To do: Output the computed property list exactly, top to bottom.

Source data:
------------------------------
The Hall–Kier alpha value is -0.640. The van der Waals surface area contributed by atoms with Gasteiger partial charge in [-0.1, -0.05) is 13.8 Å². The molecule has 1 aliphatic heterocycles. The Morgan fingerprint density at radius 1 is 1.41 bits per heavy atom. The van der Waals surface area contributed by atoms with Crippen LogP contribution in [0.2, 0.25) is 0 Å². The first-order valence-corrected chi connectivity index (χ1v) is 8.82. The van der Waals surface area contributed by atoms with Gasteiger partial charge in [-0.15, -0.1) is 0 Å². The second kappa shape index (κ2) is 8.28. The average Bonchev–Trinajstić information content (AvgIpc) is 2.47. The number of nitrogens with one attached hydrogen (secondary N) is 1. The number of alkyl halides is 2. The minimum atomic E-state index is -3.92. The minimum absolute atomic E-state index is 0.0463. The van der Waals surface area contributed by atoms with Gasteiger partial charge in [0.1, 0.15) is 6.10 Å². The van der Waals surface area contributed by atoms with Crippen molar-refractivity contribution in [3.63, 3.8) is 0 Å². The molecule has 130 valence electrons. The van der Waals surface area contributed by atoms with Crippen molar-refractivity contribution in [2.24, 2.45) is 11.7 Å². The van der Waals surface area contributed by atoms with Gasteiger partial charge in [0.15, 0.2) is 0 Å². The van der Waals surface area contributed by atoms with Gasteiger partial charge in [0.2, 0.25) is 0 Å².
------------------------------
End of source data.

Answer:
The Hall–Kier alpha value is -0.640. The van der Waals surface area contributed by atoms with Gasteiger partial charge in [-0.1, -0.05) is 13.8 Å². The molecule has 1 aliphatic heterocycles. The Morgan fingerprint density at radius 1 is 1.41 bits per heavy atom. The van der Waals surface area contributed by atoms with Crippen LogP contribution in [0.2, 0.25) is 0 Å². The first-order valence-corrected chi connectivity index (χ1v) is 8.82. The van der Waals surface area contributed by atoms with Gasteiger partial charge in [-0.15, -0.1) is 0 Å². The second kappa shape index (κ2) is 8.28. The average Bonchev–Trinajstić information content (AvgIpc) is 2.47. The number of nitrogens with one attached hydrogen (secondary N) is 1. The number of alkyl halides is 2. The minimum atomic E-state index is -3.92. The minimum absolute atomic E-state index is 0.0463. The van der Waals surface area contributed by atoms with Gasteiger partial charge in [0.1, 0.15) is 6.10 Å². The van der Waals surface area contributed by atoms with Crippen molar-refractivity contribution in [3.63, 3.8) is 0 Å². The molecule has 130 valence electrons. The van der Waals surface area contributed by atoms with Crippen molar-refractivity contribution in [2.24, 2.45) is 11.7 Å². The van der Waals surface area contributed by atoms with Gasteiger partial charge in [0.15, 0.2) is 0 Å². The van der Waals surface area contributed by atoms with Gasteiger partial charge in [0.2, 0.25) is 0 Å².